Phil politely told her where to go to get the information. After a lengthy pause while she read the material provided by her own company, she came back on and apologized — “please accept my humblest apologies, I was not aware of that.…” Ignorance is not always bliss.
This experience shows that not only electricity providers like Alinta or generators like Energex but even electricians who install chargers may not be aware of the regulations. Coming into February, the charger was still not sorted. This is when the cow excrement hit the air purifier and Phil wrote to the ombudsman with this complaint:
“I have owned an electric car for over 3.5 yrs and when I first got my EV I had a 7.2kW charger installed at home. Before installing I tried to contact Energex to get some guidance as I am aware that everyone using chargers at peak time would cause issues. But the call center would not connect me to any technical personnel.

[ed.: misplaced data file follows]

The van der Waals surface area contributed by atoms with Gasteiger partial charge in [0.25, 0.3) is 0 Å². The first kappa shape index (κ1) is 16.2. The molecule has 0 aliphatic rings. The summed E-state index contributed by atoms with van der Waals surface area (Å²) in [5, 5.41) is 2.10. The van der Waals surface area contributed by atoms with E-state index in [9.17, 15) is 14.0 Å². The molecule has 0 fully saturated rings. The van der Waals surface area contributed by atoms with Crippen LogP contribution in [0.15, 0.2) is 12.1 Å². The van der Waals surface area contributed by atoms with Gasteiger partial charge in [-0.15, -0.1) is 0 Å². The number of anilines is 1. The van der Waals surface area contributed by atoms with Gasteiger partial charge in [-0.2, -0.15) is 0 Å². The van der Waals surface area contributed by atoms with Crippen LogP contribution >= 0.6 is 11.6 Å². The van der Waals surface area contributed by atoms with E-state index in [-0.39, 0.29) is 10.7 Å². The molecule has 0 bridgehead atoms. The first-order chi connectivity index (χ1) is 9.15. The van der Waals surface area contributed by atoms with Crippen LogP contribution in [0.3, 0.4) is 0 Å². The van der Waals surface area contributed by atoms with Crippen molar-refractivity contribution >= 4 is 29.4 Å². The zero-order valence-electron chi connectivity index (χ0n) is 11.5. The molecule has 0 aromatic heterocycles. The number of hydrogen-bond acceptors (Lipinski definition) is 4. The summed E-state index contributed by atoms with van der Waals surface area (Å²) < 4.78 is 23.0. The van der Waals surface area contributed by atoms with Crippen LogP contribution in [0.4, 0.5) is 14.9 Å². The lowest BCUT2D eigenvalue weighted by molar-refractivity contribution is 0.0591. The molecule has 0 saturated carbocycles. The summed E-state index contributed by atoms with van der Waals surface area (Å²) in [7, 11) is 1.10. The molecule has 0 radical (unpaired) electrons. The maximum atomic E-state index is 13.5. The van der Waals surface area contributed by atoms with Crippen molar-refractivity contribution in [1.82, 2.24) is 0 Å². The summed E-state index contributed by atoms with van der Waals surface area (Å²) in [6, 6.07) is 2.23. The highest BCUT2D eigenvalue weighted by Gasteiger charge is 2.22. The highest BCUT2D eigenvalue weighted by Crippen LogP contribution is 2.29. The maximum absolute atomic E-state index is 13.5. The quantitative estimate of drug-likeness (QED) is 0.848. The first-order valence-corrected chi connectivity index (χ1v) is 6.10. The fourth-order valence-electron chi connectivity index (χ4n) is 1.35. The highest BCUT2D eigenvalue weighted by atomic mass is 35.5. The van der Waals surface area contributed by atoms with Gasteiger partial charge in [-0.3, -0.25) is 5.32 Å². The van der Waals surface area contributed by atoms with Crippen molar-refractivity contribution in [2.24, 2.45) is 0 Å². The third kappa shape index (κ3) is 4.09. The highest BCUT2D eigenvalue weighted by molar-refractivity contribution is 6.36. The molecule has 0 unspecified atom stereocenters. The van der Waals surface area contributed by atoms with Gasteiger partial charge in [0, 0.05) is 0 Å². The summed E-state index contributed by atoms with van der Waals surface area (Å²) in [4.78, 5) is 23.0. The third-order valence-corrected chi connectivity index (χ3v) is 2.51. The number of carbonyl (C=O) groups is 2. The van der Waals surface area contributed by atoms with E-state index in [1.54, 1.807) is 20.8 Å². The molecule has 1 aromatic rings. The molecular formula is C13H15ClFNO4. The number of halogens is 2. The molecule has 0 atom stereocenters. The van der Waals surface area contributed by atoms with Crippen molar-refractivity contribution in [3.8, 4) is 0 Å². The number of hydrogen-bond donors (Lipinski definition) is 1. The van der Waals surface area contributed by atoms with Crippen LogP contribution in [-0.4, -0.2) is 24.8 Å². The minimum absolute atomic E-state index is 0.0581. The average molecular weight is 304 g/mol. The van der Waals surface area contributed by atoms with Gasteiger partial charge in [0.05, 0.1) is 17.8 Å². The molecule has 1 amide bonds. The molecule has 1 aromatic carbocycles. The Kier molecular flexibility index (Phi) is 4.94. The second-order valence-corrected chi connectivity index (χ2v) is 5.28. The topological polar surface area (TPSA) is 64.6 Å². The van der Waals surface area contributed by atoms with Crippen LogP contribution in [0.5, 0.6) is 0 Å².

“The charger was installed by an electrician who worked for the people who supplied the charger.
“July 2022 when power started to increase in price I thought I would revisit this area. First stop was the Energex website, doing a search for EV charging I found this:
Our Queensland Electricity Connection Manual (PDF 4.7 mb) provides rules on the connection of equipment such as wall-mounted EV chargers. A typical 7kW (~32 Amp) single-phase EV charger can’t be connected to a continuous supply (uncontrolled) tariff. It can only be connected to an economy, or controlled, tariff.
“So with this new information I contacted my supplier Alinta, who informed me that the first step was to get a smart meter fitted, this first involved getting an electrician to rewire the power board to accept the new meter.